Lessons from a Space

March 18, 2015 Length: 8:25

Dn. Pawel, the prefect of the Lived Theology School Program, discusses the narthex of St. John the Compassionate Mission and its meaning.


Toolbox



Share

Share

Transcript

Usually parables of community are about a person or a persons but today I’d like to speak not about a person as such but about a place and what this space means. For those of you who’ve never been here a little lesson on the geography of St John the Compassionate mission.

To start at the bottom of St Johns entering by a set of steps at the side of the building you will find yourself at the basement. The basement includes a laundry area essential for the daily work of the mission and the bakery which is actually a separate building next door to 155 Broadview Ave. The basement area also includes the office where all the administration and accounting of the mission, the thrift store and St John’s bakery takes place.

Then there’s an open area that is used for various things including food for families, bridges on Wednesday evenings, catechism, orientation for new volunteers and so on. The furnace room which is next to this space doubles up for all kinds of storage and a workshop.

To the rear is “the Cage”, where food is stored and where freezers preserve our meats etc are to be found. There is also an area, hardly and office where Angela who does all our text stuff including our newsletters is to be found. At the very end of our basement is our sacristy which means that all the vestments used in the chapel go on an interesting little trip through the basement, up some steep steep stairs, through the main refectory area to the chapel, arriving a few feet above where they left from.

If you would enter St John’s via the main entrance the first thing you would see is the wall that separates the “hall” (in inverted commas) from the “chapel proper.” On this wall is a large fresco of the hospitality of Abraham and Sarah, which in Orthodox Tradition is also an icon of the Holy Trinity.

On the walls are frescos of several saints:

  • St John the Compassionate who is the inspiration for the life of St John’s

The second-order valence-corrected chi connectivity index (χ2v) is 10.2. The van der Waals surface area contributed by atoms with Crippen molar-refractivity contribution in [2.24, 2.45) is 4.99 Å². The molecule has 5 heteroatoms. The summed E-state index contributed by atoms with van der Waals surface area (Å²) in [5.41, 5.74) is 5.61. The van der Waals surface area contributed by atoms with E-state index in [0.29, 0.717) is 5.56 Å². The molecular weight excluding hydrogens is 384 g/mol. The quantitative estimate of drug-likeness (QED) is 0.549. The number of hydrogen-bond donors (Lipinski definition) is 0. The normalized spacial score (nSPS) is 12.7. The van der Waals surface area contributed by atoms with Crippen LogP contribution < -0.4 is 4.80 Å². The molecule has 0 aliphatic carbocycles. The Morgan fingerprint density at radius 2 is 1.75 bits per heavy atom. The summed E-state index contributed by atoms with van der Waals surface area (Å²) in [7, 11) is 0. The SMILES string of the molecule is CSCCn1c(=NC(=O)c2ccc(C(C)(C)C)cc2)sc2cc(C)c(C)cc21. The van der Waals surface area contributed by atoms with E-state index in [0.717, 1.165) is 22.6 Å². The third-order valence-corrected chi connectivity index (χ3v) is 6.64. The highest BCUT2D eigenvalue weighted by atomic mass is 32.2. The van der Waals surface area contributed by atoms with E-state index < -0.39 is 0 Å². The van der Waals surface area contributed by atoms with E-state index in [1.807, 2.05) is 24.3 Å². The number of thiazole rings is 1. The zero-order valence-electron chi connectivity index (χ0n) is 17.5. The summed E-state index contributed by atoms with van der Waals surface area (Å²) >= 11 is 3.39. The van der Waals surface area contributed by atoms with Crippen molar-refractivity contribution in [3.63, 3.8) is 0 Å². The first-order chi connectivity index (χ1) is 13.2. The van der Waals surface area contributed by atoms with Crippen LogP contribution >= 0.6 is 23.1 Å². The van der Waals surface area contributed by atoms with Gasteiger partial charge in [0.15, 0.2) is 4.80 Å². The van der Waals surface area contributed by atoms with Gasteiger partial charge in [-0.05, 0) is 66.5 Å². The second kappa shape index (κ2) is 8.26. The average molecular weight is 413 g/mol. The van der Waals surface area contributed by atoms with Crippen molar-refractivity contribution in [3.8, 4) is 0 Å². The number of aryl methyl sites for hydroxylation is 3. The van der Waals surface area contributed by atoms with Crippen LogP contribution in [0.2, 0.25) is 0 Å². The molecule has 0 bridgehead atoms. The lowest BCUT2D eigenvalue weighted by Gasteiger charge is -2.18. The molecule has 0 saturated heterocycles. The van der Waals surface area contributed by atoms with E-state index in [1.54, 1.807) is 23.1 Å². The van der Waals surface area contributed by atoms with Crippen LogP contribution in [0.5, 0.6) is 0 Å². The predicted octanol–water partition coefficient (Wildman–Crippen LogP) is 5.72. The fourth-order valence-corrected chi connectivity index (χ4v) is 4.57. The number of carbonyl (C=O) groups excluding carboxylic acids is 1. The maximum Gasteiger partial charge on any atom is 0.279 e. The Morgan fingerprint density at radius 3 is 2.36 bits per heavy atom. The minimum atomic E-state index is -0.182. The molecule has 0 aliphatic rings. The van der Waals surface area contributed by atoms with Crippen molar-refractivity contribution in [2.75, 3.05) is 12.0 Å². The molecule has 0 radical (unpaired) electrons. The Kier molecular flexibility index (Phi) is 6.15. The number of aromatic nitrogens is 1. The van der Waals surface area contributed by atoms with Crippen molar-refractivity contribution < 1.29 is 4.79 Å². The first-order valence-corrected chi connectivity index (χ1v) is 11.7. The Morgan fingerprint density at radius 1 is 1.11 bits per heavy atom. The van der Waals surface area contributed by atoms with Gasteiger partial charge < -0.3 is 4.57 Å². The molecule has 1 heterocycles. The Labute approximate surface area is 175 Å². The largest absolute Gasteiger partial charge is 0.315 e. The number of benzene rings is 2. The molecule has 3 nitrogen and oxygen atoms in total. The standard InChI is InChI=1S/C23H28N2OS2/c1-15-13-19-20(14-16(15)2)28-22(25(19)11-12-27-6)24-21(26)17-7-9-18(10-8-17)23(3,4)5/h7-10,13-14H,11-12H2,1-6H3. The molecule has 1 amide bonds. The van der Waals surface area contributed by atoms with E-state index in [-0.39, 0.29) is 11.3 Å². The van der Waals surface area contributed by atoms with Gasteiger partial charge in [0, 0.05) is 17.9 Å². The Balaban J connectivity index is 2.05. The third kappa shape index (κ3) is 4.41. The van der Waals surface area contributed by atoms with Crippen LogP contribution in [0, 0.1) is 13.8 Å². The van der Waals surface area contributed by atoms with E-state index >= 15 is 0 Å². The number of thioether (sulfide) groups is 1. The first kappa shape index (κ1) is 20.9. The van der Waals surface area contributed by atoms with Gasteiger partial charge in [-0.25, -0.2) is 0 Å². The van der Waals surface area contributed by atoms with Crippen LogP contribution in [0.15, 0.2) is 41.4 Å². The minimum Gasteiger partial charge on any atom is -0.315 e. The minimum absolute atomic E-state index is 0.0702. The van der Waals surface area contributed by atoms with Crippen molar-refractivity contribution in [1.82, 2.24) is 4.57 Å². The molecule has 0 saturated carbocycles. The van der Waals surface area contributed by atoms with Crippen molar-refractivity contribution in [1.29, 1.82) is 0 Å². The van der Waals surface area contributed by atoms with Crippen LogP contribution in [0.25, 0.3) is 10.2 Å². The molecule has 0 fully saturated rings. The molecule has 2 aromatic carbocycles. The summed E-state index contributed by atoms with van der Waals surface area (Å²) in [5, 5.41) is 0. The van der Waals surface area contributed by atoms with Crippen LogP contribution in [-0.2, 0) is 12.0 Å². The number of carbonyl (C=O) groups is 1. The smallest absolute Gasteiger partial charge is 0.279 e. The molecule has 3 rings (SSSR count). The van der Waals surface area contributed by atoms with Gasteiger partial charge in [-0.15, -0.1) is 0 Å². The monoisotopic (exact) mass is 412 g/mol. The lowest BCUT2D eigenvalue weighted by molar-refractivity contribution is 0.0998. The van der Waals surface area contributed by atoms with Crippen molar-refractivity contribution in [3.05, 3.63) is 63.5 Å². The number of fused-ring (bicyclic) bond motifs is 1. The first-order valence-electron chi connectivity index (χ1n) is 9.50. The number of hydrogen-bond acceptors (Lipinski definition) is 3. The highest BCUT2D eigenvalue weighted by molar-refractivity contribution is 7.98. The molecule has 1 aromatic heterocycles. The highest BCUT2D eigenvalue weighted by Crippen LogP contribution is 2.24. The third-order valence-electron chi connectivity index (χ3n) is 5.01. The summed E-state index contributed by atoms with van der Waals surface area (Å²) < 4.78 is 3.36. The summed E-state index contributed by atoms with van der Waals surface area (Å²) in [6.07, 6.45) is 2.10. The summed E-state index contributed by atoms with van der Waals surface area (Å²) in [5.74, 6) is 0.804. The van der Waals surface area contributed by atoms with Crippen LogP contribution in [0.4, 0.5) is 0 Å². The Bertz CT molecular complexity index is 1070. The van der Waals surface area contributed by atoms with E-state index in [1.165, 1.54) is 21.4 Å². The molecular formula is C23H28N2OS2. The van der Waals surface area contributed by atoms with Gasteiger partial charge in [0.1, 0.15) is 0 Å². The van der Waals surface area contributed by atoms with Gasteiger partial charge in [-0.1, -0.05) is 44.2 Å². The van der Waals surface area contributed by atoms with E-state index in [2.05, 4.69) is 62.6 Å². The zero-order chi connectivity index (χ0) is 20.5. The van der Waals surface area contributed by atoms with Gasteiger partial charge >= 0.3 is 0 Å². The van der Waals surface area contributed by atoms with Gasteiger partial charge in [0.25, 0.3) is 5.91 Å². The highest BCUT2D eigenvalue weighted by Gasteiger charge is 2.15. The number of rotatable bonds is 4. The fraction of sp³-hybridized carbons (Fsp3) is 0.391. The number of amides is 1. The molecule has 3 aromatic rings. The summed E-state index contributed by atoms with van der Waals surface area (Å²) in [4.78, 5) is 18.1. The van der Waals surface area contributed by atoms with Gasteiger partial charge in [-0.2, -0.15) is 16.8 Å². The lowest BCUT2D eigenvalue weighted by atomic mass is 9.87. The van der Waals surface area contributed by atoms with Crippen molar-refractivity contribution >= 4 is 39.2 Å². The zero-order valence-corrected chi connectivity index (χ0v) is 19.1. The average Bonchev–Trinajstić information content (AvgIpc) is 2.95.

• St Maria of Paris who is the inspiration for the Lived Theology School
  • St Silouan the Athonite who is the patron of the mission parish
  • St Xenia of Saint Petersburg who is the patron of St Xenia house which is a house of transition from homelessness to housing
  • St Moses the Black who reminds us that the Church is without discrimination

And the fresco of Christ blessing the loaves and the fishes based on an ancient fresco of this subject, the artist who was a refugee volunteer at St John’s some years ago made it personal to St John’s as the faces of those depicted are faces of people who have been or are members of the community here. The face of Christ is that of what one could call a Toronto street Christ, you could see such a face here especially during the winter early morning breakfast programme.

This refectory area on Sundays and big feasts is transformed into an extension of the Chapel proper to accommodate all those who come here for services. So what is it at those times? Church? or Hall? or Refectory? In reality it is properly the Narthex of the Church and traditionally the Narthex was where tables would be setup after the Divine Liturgy for the faithful to eat a common meal similar to the Agape feast of the early Church.

To the casual observer it appears to change from Church, to hall, and back to Church and back to hall again. But appearances deceive because it is in reality always Church. And in our life here, the Narthex is restored to its ancient and original function.

Only last week someone who has been attached to the life here for over twenty five years commented on an occasion where someone was using bad language in the basement and was rebuked by someone else who said “you can’t speak like that here, this is a Church.”

Our views of what is and what is not Church are sometimes too narrow and too restrictive.

St John Chrysostom said that the Church should have two tables, a table of the Lord and a table of the poor. He spoke about Liturgy after the Liturgy, and what is this Liturgy after the Liturgy if it is not serving the poor and those in any kind of need? As poverty is so much more than the mere absence of wealth. The same person who made the comment on the basement as Church remarked, “at St John’s serving the poor was the starting point not an add on to ‘Churchy activities’”

Or as the Roman Emperor Marcus Aurelius remarked many centuries ago, “the problem of these Christians is not only that they feed the members of their own community, they serve anyone in need.” Marcus Aurelius saw such behavior as a threat to the established order of the Empire and that is why he martyred so many Christians as an only way of controlling this abominable unRoman behavior.

Though they may not take part in any of the services at the mission, although of course some do, those who come here are in little doubt where they are coming, they are coming to the Church.

Perhaps they have a better insight than some believers who do come here only for Church, for Worship, in that they recognize instinctively that Church is more than just a place, it is, or it should be a community of people, a community of people through whom the Liturgy flows, and that in fact it makes little difference where you are in the building or what you are doing in the building. It is all Church, it is all Liturgy, it is all about where the people of God assemble. So after all, this podcast is about people and not just about a place.